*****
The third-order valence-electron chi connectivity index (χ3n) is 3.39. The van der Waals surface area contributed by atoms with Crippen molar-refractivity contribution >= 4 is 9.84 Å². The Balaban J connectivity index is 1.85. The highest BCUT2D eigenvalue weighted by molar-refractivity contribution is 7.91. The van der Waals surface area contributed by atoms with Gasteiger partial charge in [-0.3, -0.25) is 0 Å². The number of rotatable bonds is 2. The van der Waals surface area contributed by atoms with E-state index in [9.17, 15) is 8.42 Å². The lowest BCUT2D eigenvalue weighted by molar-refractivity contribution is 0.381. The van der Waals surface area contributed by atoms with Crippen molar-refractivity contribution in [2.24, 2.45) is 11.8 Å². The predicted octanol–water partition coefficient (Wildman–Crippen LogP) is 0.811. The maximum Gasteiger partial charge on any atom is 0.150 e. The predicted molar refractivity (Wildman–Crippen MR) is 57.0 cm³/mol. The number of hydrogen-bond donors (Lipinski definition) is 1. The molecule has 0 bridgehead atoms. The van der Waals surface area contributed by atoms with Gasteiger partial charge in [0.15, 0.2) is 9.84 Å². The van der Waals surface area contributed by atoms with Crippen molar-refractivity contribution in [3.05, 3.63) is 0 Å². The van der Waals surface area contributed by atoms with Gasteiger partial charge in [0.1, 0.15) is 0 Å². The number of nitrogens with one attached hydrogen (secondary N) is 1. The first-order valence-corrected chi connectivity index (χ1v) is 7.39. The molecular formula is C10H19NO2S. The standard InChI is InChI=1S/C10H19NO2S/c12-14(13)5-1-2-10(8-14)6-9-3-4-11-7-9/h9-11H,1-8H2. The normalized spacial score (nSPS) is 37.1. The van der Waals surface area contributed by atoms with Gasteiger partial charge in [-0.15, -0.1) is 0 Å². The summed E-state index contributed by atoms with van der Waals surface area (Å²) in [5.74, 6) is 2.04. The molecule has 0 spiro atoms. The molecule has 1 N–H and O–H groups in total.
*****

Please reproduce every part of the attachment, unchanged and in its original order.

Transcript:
The third-order valence-electron chi connectivity index (χ3n) is 3.39. The van der Waals surface area contributed by atoms with Crippen molar-refractivity contribution >= 4 is 9.84 Å². The Balaban J connectivity index is 1.85. The highest BCUT2D eigenvalue weighted by molar-refractivity contribution is 7.91. The van der Waals surface area contributed by atoms with Gasteiger partial charge in [-0.3, -0.25) is 0 Å². The number of rotatable bonds is 2. The van der Waals surface area contributed by atoms with E-state index in [9.17, 15) is 8.42 Å². The lowest BCUT2D eigenvalue weighted by molar-refractivity contribution is 0.381. The van der Waals surface area contributed by atoms with Crippen molar-refractivity contribution in [2.24, 2.45) is 11.8 Å². The predicted octanol–water partition coefficient (Wildman–Crippen LogP) is 0.811. The maximum Gasteiger partial charge on any atom is 0.150 e. The predicted molar refractivity (Wildman–Crippen MR) is 57.0 cm³/mol. The number of hydrogen-bond donors (Lipinski definition) is 1. The molecule has 0 bridgehead atoms. The van der Waals surface area contributed by atoms with Gasteiger partial charge in [0.15, 0.2) is 9.84 Å². The van der Waals surface area contributed by atoms with Crippen molar-refractivity contribution in [3.05, 3.63) is 0 Å². The van der Waals surface area contributed by atoms with Gasteiger partial charge in [0.1, 0.15) is 0 Å². The number of nitrogens with one attached hydrogen (secondary N) is 1. The first-order valence-corrected chi connectivity index (χ1v) is 7.39. The molecular formula is C10H19NO2S. The standard InChI is InChI=1S/C10H19NO2S/c12-14(13)5-1-2-10(8-14)6-9-3-4-11-7-9/h9-11H,1-8H2. The normalized spacial score (nSPS) is 37.1. The van der Waals surface area contributed by atoms with Gasteiger partial charge in [-0.15, -0.1) is 0 Å². The summed E-state index contributed by atoms with van der Waals surface area (Å²) in [5.74, 6) is 2.04. The molecule has 0 spiro atoms. The molecule has 1 N–H and O–H groups in total.